Cherries have long been a popular fruit, not only when fresh but as a processed fruit for desserts and in the USA, marketeers are steadily raising its profile as a homegrown “superfruit” to rival blueberries and cranberries. In the UK, the fruit is also popular and but has a very short season, if it can be picked before the birds eat them. The number of orchards devoted to cherries has steadily declined in the last 50 years as other fruit trees have supplanted them. This is a shame as the fruit produces one of the finest dark red colours known and is a popular flavour in soft drinks even though it is ‘polarising’ in flavour terms with the consumer. However, if many of us are becoming more interested in the provenance of our food, then cherries are a UK crop we should be more interested in.
Cherry colour is provided by the red-purple pigments, anthocyanins and these have been linked in a variety of studies in fruit generally to the health benefits being intensively investigated. The variety I have grown is the Morello which is suitable even for north facing walls and produces a tart culinary cherry. In The USA, the Montmorency cultivar is one of the most popular but I have tasted Bing too which I’ve bought from roadside shacks on the road to Cannon Beach from Portland in Oregon. It’s possible to purchase these varieties in the UK and they arrive around September when the UK harvest has finished so providing an extension to the season.
There is a growing body of evidence that cherries, have a number of health benefits especially with its high antioxidant potential. Tart cherries are promoted for anti-inflammatory benefits -essentially to treat gout and arthritis. Is it the anthocyanins or some other component ? Anthocyanins are found in other fruits but the evidence for their particular benefits is not so well crafted. Again, in the USA, the University of Michigan has been building up the health story by assessing the nutritional benefits from eating cherries with a reduction in the levels for a number of risk factors for heart disease (Seymour et al., 2010; Martin and Burrell, 2010; Martin et al., 2010). These risk factors are total weight, waist line, body fat, inflammation and cholesterol levels. To be most convincing requires positive data from controlled, statistically well-designed, intervention studies in humans. Much of that information was recently reviewed (Bell et al., 2013) and gives an exceptional account how far research has progressed into this particular fruit.
Drinking Cherry Juice Alleviates Muscle Pain
Cherry juice appears to be an important supplement for recovery after sports especially in the alleviation of pain. The research on how tart cherry juice improves recovery after intense exercise is steadily growing. Muscle damage occurs in sports when the muscle fibres are mechanically damaged which produces a rise in reactive oxygen radicals and nitric oxide species. The issue is that muscle damage is commonly sustained during rigorous exercise and post-exercise pain is an indicator of this, and a potential prelude to more serious injury. It is thought that antioxidants might soak up reactive radicals to minimize further damage caused by their release.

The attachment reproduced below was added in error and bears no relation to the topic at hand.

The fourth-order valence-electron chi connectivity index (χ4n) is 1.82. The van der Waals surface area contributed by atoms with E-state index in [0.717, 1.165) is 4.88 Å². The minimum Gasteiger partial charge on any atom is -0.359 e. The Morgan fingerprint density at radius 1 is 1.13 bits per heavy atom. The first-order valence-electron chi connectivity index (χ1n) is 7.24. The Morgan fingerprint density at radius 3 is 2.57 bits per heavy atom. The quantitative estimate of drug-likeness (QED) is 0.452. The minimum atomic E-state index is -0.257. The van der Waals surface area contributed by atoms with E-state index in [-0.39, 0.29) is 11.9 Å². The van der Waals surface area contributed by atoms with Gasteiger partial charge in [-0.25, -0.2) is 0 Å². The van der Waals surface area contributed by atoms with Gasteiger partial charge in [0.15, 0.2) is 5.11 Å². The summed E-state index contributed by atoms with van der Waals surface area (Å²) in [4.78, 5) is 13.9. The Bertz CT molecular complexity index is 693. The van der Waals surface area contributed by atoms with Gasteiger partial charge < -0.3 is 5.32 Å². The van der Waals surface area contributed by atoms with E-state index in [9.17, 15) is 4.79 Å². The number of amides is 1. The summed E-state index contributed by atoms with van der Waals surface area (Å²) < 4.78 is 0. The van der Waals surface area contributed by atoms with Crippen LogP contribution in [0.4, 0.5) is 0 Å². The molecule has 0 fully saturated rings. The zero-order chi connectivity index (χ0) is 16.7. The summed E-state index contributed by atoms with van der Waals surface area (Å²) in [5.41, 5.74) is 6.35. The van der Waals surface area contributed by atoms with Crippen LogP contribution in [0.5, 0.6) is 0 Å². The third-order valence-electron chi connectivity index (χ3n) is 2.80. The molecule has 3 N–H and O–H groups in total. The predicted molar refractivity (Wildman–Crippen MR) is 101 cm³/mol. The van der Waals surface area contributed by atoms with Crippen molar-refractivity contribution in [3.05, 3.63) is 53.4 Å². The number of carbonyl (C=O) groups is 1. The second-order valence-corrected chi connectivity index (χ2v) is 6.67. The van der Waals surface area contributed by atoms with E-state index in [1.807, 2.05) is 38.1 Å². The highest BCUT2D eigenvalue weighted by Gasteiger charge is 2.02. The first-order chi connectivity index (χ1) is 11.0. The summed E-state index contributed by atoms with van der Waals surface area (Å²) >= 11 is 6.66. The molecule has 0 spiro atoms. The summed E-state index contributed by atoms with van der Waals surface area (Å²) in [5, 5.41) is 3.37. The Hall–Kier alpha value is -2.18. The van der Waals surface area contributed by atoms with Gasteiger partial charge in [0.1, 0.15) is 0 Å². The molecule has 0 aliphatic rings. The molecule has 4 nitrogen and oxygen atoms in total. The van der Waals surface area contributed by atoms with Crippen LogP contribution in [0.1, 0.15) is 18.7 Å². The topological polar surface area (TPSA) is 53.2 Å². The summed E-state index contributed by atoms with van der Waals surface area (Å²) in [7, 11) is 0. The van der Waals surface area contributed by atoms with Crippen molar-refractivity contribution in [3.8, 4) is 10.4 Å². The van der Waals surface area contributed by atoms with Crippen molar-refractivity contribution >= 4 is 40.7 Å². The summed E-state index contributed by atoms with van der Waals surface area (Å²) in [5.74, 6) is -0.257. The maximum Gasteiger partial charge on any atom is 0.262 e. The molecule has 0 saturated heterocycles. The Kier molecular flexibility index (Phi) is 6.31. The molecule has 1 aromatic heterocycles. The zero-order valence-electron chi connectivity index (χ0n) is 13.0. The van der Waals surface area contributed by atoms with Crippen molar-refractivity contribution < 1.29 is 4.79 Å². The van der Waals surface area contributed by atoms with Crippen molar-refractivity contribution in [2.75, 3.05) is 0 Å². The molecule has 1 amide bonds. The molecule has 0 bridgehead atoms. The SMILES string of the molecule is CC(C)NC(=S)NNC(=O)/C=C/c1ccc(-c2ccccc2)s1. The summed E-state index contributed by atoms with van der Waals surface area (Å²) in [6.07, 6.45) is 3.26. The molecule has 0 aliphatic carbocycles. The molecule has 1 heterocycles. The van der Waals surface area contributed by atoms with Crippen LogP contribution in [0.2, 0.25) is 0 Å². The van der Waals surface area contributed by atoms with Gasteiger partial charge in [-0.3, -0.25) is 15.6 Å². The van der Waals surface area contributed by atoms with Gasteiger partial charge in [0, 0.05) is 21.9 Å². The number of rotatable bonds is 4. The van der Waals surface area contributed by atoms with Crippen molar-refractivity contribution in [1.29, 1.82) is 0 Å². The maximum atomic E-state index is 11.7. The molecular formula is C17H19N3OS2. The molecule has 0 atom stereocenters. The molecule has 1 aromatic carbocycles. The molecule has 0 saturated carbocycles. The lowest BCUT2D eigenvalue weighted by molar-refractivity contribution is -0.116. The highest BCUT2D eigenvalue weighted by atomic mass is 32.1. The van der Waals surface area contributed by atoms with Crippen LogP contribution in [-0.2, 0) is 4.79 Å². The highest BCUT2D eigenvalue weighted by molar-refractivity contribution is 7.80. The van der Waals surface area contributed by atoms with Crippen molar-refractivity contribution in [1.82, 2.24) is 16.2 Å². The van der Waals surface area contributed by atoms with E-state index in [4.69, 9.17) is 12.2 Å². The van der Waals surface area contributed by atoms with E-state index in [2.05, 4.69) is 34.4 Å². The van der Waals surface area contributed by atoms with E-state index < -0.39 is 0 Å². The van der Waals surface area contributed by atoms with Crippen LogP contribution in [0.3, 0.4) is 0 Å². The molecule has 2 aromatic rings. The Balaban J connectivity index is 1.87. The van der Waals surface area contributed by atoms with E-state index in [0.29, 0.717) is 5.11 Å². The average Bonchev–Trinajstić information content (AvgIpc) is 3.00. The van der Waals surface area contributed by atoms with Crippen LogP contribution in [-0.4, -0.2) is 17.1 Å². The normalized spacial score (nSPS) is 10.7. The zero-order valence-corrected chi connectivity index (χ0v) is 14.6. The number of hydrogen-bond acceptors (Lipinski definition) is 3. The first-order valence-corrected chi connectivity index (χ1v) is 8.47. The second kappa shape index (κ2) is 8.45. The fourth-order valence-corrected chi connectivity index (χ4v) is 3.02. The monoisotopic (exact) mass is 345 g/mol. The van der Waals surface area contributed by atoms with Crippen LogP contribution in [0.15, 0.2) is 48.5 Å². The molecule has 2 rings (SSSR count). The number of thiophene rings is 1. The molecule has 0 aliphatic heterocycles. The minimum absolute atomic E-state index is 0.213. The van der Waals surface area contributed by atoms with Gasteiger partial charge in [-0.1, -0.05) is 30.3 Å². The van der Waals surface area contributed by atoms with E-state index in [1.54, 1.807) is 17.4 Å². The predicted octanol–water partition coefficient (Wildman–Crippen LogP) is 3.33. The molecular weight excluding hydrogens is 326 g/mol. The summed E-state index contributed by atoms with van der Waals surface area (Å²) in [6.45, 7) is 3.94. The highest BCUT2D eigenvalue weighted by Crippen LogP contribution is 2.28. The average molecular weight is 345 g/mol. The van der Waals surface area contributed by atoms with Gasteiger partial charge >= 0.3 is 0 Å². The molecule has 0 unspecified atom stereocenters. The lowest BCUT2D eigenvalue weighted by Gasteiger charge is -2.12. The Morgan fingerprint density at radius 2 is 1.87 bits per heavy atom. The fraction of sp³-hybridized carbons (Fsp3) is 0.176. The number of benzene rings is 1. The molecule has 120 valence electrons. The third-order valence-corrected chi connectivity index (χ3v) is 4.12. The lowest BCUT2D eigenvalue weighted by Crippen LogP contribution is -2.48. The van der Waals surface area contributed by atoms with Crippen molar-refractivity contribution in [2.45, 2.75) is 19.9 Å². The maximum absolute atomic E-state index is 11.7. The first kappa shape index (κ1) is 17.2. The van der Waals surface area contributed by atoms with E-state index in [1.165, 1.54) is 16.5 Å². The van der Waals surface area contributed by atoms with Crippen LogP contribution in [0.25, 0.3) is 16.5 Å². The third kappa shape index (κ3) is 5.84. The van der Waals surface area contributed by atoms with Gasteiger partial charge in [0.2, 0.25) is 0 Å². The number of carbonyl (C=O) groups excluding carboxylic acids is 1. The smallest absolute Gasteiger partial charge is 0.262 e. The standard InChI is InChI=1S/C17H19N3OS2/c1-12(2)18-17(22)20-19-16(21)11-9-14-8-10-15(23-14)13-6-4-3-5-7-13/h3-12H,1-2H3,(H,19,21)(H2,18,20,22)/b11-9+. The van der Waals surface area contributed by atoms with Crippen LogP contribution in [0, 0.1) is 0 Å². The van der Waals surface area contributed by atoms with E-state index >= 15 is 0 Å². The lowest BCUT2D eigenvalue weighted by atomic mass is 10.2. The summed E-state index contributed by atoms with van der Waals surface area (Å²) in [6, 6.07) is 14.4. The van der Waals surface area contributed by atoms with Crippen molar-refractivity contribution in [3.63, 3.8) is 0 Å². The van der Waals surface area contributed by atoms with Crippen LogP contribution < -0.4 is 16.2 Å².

Researchers at the Oregon Health & Science University have reported that drinking tart cherry juice whilst training for sustained sports activities such as long distance running meant less muscle pain after exercise compared to those who didn’t drink this juice (Kuehl et al., 2009). In this study, they had a reasonably large number of healthy adults, sixty in total, aged between 18 and 50 who drank 10.5 ounces of 100% cv. Montmorency cherry juice (CHERRish™). One group drank the cherry juice twice a day whilst the other used another fruit juice, for 7 days before and on the day of a long-distance relay race. Using a self-reporting method, and ranking muscle pain from 0 to 10, the participants who drank cherry juice had a statistically significant ‘2 point’ lower pain level in their muscles than those who hadn’t. The adults who drank the juice reported statistically less significant pain in their muscles following the race compared to those who drank the equivalent volume of another fruit juice.
Another intriguing study with runners of the London Marathon showed that drinking Montmorency cherry juice helped them recover quicker than the placebo controlled group (Howatson et al., 2009). The variety used, Montmorency has a high level of polyphenols and anthocyanins with a high antioxidant potential. Researchers at Northumbria University looked at recovery in 20 athletes who loaded up with either a cherry juice blend or a placebo twice daily for 5 days before taking part in the race and then for two days afterwards. They looked at the markers of muscle damage such as creatine kinase levels and lactate dehydrogenase activity, feelings of muscle soreness and recovery of isometric strength. Other measures included inflammation (interleukin-6, C-reactive protein (CRP) and uric acid), total antioxidant potential and a TBARS measure. They concluded there was no statistical difference in the levels of the muscle damage markers but the marker levels of inflammation and of oxidative damage were lower in the juice supplemented group. Although supplementing does not prevent muscle damage, the authors suggested that cherry juice alleviated some of the effects of muscle damage.